believes he is selling at a 40-percent margin but is just
multiplying his cost by 1.40, he is in fact only marking it up by
40 percent and actually making a margin, or profit, of just 28.57
percent — not enough to sustain the growth needed to survive
in the hot tub business.
To realize such growth, experts say to aim for a margin of 40- to
50 percent. That should typically cover additional overhead that
may be tough to pinpoint. Make sure to also consider breakages and
errors that occur throughout the year in your final margin, as well
as discounts. The margin can be lowered for special-pricing events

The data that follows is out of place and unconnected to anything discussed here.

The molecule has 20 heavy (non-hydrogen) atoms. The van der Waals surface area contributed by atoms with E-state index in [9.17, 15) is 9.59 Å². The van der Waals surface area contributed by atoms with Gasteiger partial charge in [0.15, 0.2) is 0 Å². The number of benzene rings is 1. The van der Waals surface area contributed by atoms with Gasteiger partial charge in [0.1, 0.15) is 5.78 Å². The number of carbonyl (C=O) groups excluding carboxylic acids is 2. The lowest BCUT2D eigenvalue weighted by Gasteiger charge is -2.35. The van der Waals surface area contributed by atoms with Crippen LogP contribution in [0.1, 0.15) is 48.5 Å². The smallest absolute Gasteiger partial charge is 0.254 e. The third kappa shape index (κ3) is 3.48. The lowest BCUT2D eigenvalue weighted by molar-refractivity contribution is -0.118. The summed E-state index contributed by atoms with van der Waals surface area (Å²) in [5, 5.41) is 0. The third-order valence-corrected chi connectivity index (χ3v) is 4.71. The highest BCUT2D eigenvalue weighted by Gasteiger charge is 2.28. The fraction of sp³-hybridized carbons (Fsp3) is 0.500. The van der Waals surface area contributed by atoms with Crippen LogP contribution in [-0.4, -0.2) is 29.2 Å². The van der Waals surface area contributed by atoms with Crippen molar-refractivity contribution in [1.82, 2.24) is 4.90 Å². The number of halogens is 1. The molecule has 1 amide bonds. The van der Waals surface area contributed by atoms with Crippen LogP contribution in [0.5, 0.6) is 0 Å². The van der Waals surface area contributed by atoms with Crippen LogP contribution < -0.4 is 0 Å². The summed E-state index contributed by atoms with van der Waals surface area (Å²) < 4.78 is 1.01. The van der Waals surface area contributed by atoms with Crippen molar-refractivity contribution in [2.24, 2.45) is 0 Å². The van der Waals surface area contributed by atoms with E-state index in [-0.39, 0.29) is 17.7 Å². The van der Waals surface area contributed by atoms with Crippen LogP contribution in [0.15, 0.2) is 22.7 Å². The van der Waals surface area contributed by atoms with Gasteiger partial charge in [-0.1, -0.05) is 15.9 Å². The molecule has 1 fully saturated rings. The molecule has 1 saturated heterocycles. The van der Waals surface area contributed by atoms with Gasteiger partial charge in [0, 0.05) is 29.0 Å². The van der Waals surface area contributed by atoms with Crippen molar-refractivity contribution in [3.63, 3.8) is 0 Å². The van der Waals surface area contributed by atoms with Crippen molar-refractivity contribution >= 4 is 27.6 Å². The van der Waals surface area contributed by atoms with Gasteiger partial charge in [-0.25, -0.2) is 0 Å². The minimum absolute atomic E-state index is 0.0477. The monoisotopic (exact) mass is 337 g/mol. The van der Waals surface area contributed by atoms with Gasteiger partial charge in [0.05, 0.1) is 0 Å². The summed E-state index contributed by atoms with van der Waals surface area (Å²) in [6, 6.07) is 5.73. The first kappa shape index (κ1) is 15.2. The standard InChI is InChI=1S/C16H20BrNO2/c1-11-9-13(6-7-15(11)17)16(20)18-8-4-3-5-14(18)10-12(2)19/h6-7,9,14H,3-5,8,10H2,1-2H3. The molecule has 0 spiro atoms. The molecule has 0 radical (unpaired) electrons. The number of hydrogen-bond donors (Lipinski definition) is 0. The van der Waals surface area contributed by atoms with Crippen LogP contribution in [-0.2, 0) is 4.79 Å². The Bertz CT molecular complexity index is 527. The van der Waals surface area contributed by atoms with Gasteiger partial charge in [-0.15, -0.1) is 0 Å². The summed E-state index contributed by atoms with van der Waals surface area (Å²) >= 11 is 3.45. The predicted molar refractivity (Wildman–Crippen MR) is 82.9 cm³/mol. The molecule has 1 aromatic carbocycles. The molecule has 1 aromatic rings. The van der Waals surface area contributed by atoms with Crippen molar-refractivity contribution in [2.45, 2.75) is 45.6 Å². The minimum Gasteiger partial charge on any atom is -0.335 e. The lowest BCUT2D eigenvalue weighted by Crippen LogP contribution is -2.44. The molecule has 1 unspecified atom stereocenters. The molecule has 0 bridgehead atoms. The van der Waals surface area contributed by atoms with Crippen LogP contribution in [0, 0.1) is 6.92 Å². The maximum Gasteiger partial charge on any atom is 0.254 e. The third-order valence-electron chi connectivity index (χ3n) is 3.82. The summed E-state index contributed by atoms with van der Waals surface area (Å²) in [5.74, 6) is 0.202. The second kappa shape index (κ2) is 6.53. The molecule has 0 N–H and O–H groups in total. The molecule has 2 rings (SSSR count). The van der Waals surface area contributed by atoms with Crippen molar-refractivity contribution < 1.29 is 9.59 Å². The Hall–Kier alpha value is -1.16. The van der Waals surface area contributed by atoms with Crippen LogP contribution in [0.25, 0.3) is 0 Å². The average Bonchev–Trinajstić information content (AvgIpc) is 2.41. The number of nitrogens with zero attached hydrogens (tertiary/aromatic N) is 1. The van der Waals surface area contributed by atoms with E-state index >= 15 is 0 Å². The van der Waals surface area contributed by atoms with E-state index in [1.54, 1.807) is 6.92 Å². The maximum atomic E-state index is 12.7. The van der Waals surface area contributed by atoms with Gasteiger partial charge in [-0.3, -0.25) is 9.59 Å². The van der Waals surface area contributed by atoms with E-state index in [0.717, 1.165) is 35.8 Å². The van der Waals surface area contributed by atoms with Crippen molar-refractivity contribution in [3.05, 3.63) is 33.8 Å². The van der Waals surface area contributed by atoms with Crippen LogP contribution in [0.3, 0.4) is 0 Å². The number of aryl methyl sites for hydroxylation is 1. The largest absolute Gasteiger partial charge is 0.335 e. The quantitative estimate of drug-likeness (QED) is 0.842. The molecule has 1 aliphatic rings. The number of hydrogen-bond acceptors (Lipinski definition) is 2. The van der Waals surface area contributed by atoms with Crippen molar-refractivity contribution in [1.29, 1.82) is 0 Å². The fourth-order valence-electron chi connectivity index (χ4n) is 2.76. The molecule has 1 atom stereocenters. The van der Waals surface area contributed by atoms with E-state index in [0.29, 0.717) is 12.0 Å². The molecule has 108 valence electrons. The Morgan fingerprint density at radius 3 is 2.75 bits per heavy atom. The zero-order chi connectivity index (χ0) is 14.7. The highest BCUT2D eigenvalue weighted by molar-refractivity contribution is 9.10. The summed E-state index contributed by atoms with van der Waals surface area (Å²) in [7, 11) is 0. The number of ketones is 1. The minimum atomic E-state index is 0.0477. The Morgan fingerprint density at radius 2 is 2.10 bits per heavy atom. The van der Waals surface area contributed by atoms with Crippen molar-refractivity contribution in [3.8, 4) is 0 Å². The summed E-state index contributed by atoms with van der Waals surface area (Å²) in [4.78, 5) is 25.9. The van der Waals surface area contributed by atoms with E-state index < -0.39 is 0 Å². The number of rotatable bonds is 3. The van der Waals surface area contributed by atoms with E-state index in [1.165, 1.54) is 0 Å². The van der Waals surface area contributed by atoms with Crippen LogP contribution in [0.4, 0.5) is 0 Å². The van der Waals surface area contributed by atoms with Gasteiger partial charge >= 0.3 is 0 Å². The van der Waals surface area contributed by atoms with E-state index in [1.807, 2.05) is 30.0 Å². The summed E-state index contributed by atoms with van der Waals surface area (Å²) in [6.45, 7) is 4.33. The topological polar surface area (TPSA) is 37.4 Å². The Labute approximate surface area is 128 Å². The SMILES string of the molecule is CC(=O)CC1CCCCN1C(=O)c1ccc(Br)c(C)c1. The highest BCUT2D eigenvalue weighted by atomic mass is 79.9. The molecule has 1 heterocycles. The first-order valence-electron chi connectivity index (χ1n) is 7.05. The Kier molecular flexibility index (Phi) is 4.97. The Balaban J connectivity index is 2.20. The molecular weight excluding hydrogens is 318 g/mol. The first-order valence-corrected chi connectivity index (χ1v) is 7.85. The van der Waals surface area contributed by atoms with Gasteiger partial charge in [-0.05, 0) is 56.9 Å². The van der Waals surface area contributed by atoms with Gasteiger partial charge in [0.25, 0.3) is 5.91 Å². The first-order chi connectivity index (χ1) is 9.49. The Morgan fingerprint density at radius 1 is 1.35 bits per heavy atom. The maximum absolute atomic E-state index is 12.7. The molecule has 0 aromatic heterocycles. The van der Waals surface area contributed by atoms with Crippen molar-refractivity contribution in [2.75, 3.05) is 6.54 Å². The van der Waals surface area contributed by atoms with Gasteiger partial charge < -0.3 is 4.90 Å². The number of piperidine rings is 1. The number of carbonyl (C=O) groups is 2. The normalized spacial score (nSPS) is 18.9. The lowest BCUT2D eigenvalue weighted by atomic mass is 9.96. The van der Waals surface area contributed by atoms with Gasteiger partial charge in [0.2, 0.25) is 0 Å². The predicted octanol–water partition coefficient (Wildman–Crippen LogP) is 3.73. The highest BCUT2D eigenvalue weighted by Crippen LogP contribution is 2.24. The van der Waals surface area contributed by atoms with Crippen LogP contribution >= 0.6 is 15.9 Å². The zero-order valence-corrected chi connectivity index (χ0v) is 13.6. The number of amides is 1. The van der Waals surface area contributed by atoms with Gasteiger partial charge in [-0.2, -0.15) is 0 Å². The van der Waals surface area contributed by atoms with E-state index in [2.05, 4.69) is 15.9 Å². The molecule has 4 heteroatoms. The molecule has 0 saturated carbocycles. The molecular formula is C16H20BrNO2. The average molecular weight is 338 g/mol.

such as trade shows or sales.
“No store is going to hit their exact margin on every sale,
and sometimes a smart consumer will get a better deal,”
Nessie says. “But if you have an effective overheard
absorption technique, it will balance out.”
There are two main models for deciding what to include in the
markup calculation. Depending on the buying power of their
demographics, some dealers may not feel comfortable applying a
growth margin to certain aspects of the cost of goods, such as
freight and commission. They still include the base cost of these
in the selling price of the hot tub, adding them in after the
markup is calculated. This allows dealers to keep prices lower to
compete in markets where others are offering deep discounts.
“Choosing the items that you include as cost of goods vs.
overhead is always challenging,” says Henry Pine, president
of Accent Spas & Hot Tubs near Houston. “Even the
accountants don’t seem to agree on exactly what goes
The best tactic is to find the inclusions and exclusions that make